The case against the case against everything buckets

Alex Payne writes a good piece about how everything buckets are awful.

He defines everything buckets as applications where you can store every imaginable piece of data and then search over the RTF or PDF documents it generates. Or, in his own words:

These applications claim to be “your outboard brain” or “your digital filing cabinet” or similar. They go by many names: Yojimbo, Together, ShoveBox, Evernote, DEVONthink. There may be differences in their implementation and appearance, but these applications are all of the same sinister ilk. They are Everything Buckets.

He then continues on how these kind of applications suck because they try to do many things at once and fail miserably at most if not all of them. Additionally, he says filesystems already have all the features that allow you to organize all the information you want (you can even have tags via symlinks, he stresses). There's no need to pay for these lousy implemented, do-many-things-wrongly apps.

Computers like structured data and so filesystems are a good way to store hierarchical information without the need for expensive indexing tasks current operating systems usually perform (Spotlight, Beagle, and so on).

This is all good and well, though there are people who think hierarchical filesystems suck.

Anyhow, even if everybody agreed that current filesystems are Sliced Bread 2.0, this well construed argument lacks a pretty important consideration, which is people want the computer to organize their information for them, even if current applications blow. Alex is too quick in dismissing the concept, only because there is no good implementation of it.

All these arguments could have well been used against web search 12 years ago, and I need not mention what happened to it. A good everything bucket would not prevent you to do work with your computer when you want to, nor would it corrupt its data, additionally it would cross reference the data and automatically insert what you throw at it into relevant buckets with little user input.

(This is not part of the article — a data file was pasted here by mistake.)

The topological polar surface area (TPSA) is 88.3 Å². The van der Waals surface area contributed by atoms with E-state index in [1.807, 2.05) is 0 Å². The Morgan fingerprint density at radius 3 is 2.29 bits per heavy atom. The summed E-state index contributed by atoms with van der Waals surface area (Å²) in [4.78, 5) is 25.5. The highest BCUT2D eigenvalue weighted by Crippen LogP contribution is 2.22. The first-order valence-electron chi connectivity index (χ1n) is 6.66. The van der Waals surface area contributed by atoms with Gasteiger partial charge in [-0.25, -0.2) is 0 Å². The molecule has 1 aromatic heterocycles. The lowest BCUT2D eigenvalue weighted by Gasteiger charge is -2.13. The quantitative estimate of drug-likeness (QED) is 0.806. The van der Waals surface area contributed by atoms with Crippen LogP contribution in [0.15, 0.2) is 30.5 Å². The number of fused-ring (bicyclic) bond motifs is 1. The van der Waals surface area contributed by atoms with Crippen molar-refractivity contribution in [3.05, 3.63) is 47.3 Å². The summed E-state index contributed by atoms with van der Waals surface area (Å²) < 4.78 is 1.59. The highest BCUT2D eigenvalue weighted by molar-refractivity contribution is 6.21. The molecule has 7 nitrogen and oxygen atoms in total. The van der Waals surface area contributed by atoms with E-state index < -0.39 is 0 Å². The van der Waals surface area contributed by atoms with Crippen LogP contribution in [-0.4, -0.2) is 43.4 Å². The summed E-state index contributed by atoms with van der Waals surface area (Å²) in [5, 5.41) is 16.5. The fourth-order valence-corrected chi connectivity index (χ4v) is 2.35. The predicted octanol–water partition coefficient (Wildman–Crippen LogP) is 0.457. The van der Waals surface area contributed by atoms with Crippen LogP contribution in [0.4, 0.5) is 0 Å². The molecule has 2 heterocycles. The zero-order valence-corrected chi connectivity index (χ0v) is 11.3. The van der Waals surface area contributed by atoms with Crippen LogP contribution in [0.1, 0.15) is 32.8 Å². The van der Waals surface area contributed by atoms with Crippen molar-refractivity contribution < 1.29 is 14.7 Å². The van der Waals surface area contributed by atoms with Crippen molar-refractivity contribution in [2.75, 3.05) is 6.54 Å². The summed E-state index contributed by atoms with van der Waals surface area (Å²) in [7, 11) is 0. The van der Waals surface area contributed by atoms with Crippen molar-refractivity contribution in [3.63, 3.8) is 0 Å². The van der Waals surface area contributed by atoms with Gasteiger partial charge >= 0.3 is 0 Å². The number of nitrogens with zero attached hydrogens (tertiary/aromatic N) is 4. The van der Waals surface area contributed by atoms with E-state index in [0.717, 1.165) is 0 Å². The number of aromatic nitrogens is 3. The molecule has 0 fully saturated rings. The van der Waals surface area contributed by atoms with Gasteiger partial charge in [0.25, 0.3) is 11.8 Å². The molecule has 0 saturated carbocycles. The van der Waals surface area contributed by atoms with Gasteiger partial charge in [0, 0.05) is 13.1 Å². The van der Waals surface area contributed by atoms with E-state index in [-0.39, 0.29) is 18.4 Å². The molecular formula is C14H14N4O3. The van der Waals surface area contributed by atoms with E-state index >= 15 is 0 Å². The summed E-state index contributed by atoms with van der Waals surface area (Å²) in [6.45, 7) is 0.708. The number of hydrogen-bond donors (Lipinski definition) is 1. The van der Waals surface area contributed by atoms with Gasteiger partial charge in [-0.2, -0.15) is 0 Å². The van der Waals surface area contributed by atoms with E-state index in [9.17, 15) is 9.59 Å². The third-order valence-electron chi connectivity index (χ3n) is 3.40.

Alex's advice is right in that, as of now, you are better trying to organize your information manually via the filesystem (YMMV), but he's wrong in that you will never be able to have a good everything bucket application, and even more wrong when he says everything buckets shouldn't exist.

The need certainly exists. The fact that current individual personal computers suck at managing unstructured information and take too much time at creating structure from the chaos is merely accidental.

Let us create a good Everything Bucket soon enough.

UPDATE: As always, I arrive late to the party... and, of course, some people like current everything buckets. I still think they can and should do a lot better.

Monday, March 9, 2009

Excel Interop COMException HRESULT 0x800A03EC via C# (.NET 2.0)

Today I'm writing some code to read Excel files via the interop assemblies. I was reusing working code and it suddenly started failing with a COMException which said the error code was HRESULT 0x800A03EC.

I'm using the following code:

string excelLocation = @"C:\test.xls";
Microsoft.Office.Interop.Excel.Application _app = new Microsoft.Office.Interop.Excel.Application();

Workbook wbook = _app.Workbooks.Open(excelLocation,
Type.Missing, Type.Missing, Type.Missing, Type.Missing, Type.Missing,
Type.Missing, Type.Missing, Type.Missing, Type.Missing, Type.Missing,
Type.Missing, Type.Missing, Type.Missing, Type.Missing);

Worksheet sheet = (Worksheet)wbook.Sheets[1];

/** rest of the code **/

and I get the COMException in the line where I open the workbook.

So, I open the file via regular Excel and I find out it finds the file somewhat corrupt, Excel tells me it had fixed some font and sheet name problems with the file and that if I want to make that fix permanent to save the file. I save the file and then the code works!

But wait, this is not the proper solution if you want a truly automated processing of the files. Given that I don't control the Excel generation process I cannot fix the corruption on the source side of things, so I'll have to fix it on my side.

I started to dig into the Open method parameters and found that the last parameter is suggestively called 'CorruptLoad' so, the solution:

string excelLocation = @"C:\test.xls";
Microsoft.Office.Interop.Excel.Application _app = new Microsoft.Office.Interop.Excel.Application();

Workbook wbook = _app.Workbooks.Open(excelLocation,
Type.Missing, Type.Missing, Type.Missing, Type.Missing, Type.Missing,
Type.Missing, Type.Missing, Type.Missing, Type.Missing, Type.Missing,
Type.Missing, Type.Missing, Type.Missing, true);

Worksheet sheet = (Worksheet)wbook.Sheets[1];

/** rest of the code **/

And that opens it without throwing an exception and gets all the data in the sheets, at least for this particular type of file corruption.

Tuesday, January 13, 2009

Wondered this too?

I had always wondered why you only see 3 GB only. Usually simplifying explanations to you need 64 bits OS so see 4GB.

Real explanation is here